Opting for Ob/Gyn

Frederick C. Licciardi, MD


May 05, 2011

"Ob/gyn is great because it's some medicine and some surgery," many students say when they choose the field of obstetrics/gynecology. Certainly, this specialty is more than just medicine and surgery, and it is uniquely different from either one, but the statement is fairly accurate. Ob/gyn has a significant surgical component. The rate of cesarean sections for many ob/gyn practices is 30%, and this translates to a reasonable volume of laparotomies. Vaginal deliveries in many instances require cutting, control of blood loss, and tissue reapproximation. If you enjoy surgery and like putting your skills to the test, the obstetrics aspect alone should keep you mostly satisfied.

In addition, there are "operative deliveries," many of which include the use of forceps. Although fewer forceps deliveries are performed as the years go by, forceps are good tools to have when the need arises. In many cases, their use has been supplanted by either the vacuum device or good old-fashioned patience. Of course, there are also the more pure surgical procedures performed by ob/gyn specialists, including myomectomies, hysterectomies, and laparoscopies.

What about the medicine portion of obstetrics and gynecology? Treating classic medical problems such as hypertension and diabetes is a small but important part of obstetric practice. Although most general ob/gyns do not treat nonpregnant women for basic medical conditions, such specialists have become uniquely qualified to treat other types of significant medical issues. Contraception, for instance, can for some patients become a very challenging medical treatment process, and the treatment of menopausal symptoms is routinely an even more difficult endeavor.

Obstetrics/gynecology is a wonderful profession for those of you who like hands-on direct patient care. There is a large nursing component to ob/gyn, especially the ob part. Women in labor require constant care. They need physical care related to monitoring, checking the cervix for progression, and feeling for the stage of descent and position of the head. In addition to all the constant medical monitoring, women in labor need a lot of human comforting. It takes a special personality to take a woman through delivering her baby in a professional and caring fashion.

Practicing in the field of obstetrics/gynecology will also allow you to have long-term relationships with your patients and their families. A young woman may see you for contraceptive advice or a surgical problem such as an ovarian cyst. Years later, you may be the one to deliver her children or treat her for another cyst. On the same day you see her about her menopausal symptoms, you might, for example, perform an 18-week ultrasound on her expecting daughter. Additionally, the women in your practice may, depending on the availability of medical care in your area, ask you about unrelated medical problems, making you the point person for the overall care of their families.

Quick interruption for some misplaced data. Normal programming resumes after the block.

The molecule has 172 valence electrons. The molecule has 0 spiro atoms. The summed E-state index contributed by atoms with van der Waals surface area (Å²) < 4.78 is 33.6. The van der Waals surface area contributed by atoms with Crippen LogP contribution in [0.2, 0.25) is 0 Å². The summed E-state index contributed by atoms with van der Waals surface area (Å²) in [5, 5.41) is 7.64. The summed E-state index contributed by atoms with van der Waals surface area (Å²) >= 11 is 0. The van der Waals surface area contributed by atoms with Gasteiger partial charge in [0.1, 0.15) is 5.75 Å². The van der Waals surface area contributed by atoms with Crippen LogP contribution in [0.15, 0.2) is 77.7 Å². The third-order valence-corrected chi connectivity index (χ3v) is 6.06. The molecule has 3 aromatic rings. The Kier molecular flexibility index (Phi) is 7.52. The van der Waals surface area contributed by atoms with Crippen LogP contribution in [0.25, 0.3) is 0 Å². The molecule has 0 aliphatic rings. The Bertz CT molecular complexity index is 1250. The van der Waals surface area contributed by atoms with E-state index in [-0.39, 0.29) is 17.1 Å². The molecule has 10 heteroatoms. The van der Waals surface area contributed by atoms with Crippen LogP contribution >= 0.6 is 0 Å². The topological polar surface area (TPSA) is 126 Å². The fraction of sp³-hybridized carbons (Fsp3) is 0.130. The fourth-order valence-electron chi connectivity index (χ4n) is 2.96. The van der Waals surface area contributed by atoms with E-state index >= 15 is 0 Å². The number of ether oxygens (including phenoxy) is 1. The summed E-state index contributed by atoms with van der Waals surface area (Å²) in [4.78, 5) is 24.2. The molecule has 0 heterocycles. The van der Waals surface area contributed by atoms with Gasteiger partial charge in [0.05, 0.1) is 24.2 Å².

The field of ob/gyn consists of 4 subspecialties: reproductive endocrinology, perinatology, gynecologic oncology, and pelvic surgery. The field of reproductive endocrinology encompasses diagnosing and treating women who have hormonal problems that affect the reproductive system. These days a very large percentage of reproductive endocrinologists solely treat women for infertility problems, using various methods including hormonal therapy, inseminations, surgery, and in vitro fertilization.

Gynecologic oncologists treat women for cancers of the uterus, tubes, ovaries, cervix, vagina, and vulva. Treatments may include surgery -- which can be extensive -- or chemotherapy. Perinatologists, also called maternal fetal medicine specialists, are the high-risk obstetricians. They are experts in dealing with complicated diabetes and hypertension, premature labor, complicated multiple gestations, and coexisting significant medical problems. Pelvic surgery specialists can be experts in vaginal reconstructive surgery, advanced laparoscopy, or both.

Increasingly, lifestyle choice directs students toward their choice of specialty. The life of a solo practitioner with a large practice can be grueling, and for some, this is the path that suits them best. Some trainees prefer to end up in large practices, whereas others prefer to work part time.

Medical malpractice is the dark cloud over obstetrics and gynecology. Although there is much talk about tort reform, we are far from a meaningful overhaul. Some states are "friendlier" to practice in than others, but historically states have changed their stance overnight. Adherence to guidelines and hospital protocols will help to reduce accidents and control premiums.


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